Watch: ‘Why we have to remember the Holocaust every year’
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Watch: ‘Why we have to remember the Holocaust every year’

The director of Berlin's Anne Frank Centre is in Malta to share her story

Video: Matthew Mirabelli

The worst genocide in human history might have happened 75 years ago, but its impact lingers on, according to Patrick Siegele, director of the Anne Frank Centre in Berlin.

The devastation caused by the Holocaust taught the world that stereotyping could turn into discrimination, racism and antisemitism, which in turn could lead to the murder of a whole population, Mr Siegele told the Times of Malta ahead of the International Holocaust Remembrance Day.

He referred to a recent study by the Fundamental Rights Agency which shows that 90 per cent of Jews in nine countries observe that antisemitism is on the rise, while 34 per cent avoid visiting Jewish events or sites because they did not feel safe. 

“Although ideal, I don’t believe we will ever live in a society without discrimination. Human rights will always be threatened and I’m convinced that this will be an ongoing struggle in any democracy. That is why we have to remember the Holocaust every year.”

This week Mr Siegele toured schools in Malta at the invitation of the President’s Foundation for the Well-being of Society, sharing Anne Frank’s story in a bid to humanise the theoretical issues of discrimination and human rights.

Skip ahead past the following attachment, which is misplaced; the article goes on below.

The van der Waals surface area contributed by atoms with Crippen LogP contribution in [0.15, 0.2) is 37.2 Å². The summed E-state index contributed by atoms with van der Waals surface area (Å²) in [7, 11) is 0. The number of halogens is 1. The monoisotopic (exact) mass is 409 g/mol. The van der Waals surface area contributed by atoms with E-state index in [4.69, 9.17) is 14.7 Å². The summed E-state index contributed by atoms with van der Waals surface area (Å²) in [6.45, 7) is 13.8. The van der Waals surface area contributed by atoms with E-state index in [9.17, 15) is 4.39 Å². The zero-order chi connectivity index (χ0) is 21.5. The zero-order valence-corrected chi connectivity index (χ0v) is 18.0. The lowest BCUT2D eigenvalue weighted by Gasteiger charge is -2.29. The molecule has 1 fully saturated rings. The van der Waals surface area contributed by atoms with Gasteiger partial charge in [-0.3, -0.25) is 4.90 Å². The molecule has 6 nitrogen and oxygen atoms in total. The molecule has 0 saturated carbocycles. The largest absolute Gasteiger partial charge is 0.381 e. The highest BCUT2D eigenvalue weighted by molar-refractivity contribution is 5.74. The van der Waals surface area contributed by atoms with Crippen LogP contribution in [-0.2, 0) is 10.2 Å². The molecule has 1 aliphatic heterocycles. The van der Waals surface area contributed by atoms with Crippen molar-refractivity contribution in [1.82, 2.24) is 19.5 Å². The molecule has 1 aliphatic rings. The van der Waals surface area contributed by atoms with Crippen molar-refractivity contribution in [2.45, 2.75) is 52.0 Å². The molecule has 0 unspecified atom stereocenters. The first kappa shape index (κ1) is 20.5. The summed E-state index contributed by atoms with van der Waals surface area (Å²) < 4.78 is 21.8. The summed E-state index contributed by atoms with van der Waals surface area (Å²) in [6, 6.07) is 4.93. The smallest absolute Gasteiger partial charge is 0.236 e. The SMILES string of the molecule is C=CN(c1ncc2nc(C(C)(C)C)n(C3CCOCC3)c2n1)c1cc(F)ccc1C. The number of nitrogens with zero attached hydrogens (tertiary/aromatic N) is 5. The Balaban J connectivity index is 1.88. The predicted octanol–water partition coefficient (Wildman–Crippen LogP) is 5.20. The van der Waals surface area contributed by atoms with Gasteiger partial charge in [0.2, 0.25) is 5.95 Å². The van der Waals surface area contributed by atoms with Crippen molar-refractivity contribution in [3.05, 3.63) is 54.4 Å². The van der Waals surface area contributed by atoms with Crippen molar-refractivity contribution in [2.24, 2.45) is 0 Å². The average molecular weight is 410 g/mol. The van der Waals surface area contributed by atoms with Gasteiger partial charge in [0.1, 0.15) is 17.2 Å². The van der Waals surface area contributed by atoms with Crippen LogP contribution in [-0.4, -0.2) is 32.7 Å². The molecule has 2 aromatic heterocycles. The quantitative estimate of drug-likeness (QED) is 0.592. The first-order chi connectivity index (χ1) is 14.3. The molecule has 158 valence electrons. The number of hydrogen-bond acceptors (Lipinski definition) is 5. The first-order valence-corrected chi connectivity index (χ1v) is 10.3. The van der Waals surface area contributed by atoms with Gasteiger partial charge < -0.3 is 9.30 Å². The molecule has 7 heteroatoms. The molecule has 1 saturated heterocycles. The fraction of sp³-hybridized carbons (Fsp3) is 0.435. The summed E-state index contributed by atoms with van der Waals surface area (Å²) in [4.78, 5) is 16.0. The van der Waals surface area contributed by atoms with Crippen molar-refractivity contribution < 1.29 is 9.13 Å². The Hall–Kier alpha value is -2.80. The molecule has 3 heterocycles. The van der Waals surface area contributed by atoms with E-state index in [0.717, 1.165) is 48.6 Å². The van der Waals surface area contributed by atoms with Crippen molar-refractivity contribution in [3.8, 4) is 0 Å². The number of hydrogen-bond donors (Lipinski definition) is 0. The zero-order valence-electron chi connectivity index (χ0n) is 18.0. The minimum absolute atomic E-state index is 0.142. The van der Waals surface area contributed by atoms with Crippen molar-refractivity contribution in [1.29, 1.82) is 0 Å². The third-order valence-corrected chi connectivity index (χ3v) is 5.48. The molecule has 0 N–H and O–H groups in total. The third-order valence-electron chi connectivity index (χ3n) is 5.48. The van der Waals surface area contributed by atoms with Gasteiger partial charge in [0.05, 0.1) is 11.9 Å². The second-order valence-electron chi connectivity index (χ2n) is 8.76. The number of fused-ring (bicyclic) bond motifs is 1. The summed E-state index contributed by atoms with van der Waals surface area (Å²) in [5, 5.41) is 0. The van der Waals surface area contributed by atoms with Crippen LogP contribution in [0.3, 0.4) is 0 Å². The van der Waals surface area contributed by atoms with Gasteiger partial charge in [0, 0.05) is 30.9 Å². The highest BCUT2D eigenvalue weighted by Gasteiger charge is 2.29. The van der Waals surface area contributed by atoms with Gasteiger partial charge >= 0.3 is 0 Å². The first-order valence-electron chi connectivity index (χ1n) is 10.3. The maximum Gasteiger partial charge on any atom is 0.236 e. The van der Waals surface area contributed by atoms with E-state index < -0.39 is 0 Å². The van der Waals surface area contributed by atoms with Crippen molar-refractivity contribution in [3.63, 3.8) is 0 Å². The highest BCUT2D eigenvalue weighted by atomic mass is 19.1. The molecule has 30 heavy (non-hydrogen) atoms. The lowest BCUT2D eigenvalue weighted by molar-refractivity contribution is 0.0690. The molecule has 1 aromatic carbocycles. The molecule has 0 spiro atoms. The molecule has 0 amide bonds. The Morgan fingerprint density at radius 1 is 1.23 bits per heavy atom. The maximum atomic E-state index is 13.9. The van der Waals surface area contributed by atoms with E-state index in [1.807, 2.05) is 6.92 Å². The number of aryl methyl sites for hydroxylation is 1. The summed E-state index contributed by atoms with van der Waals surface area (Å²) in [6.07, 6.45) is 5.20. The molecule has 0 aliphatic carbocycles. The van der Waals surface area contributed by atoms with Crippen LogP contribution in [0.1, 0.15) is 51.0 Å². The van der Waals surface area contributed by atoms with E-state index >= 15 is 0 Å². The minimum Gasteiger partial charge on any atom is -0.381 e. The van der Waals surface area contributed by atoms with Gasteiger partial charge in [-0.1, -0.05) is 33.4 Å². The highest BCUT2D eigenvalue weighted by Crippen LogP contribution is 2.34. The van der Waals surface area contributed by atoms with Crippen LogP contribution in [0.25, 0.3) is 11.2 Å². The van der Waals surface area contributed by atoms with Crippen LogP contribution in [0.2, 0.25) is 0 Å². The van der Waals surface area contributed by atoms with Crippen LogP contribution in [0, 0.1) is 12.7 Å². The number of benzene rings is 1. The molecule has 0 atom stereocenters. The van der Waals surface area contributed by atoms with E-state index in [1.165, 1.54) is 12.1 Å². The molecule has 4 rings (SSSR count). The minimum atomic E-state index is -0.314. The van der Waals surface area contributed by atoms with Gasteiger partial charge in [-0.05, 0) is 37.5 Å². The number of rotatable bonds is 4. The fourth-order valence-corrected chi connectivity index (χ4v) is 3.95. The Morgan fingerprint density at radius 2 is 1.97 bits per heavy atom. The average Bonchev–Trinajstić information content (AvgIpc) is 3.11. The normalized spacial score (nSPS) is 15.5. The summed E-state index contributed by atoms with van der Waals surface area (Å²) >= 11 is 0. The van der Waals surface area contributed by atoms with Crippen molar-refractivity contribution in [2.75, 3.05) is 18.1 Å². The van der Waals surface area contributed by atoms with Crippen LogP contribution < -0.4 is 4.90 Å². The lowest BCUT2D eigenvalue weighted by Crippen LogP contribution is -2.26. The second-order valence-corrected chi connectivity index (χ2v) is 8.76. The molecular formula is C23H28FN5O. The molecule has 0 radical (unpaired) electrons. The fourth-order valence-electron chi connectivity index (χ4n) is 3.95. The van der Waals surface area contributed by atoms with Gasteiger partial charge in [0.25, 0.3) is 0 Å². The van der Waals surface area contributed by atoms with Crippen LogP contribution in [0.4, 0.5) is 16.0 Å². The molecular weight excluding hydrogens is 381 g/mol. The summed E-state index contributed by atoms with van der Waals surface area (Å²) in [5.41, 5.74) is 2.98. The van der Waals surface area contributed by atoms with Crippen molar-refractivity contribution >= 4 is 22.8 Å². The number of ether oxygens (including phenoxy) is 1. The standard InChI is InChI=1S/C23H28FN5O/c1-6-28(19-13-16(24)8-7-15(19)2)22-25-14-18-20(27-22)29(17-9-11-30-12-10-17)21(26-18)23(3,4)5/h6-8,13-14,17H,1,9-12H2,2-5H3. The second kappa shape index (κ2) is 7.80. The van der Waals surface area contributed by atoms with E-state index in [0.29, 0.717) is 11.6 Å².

He noted that the story of Anne Frank was also a story of people who offered help – people took a stand despite the dangers. If it was possible to defend human rights during a time of harsh dictatorship, then it was definitely possible to take a stand nowadays, Mr Siegele added.

As keynote speaker at the Holocaust Remembrance Day at San Anton Palace, Mr Siegele meanwhile noted that the impact of the Nazi regime injustices has lingered to this day.

Patrick Siegele, director of the Anne Frank Centre in Berlin. Photo: Matthew MirabelliPatrick Siegele, director of the Anne Frank Centre in Berlin. Photo: Matthew Mirabelli

One “profoundly sad” example is that of LGBT men: about 10,000 men, mostly German and Austrian, were deported to concentration camps, including Auschwitz. 

Far from receiving any kind of compensation or recognition of what they had gone through, those who survived continued to face criminalisation afterwards.

Sexual relations between men remained punishable in Germany until 1969. Only in 2017 did these men, whether they were sentenced under the Nazis or in post-war Germany, receive the right to compensation, a change that came too late for most, he said. 

The story of one of these men – Wolfgang Lauinger – is told at the Berlin centre. He died in December 2017 aged 99, soon after his first compensation claim was rejected.

Tomorrow the world marks the liberation of the Auschwitz-Birkenau concentration camp in 1945. For years the remembrance was largely confined to Israel, Germany and the US, where most of the survivors live. 

The UN declared January 27 as the International Remembrance Day for the Victims of the Holocaust in 2005. Nowadays, the remembrance alliance consists of 31 member countries, including Malta.

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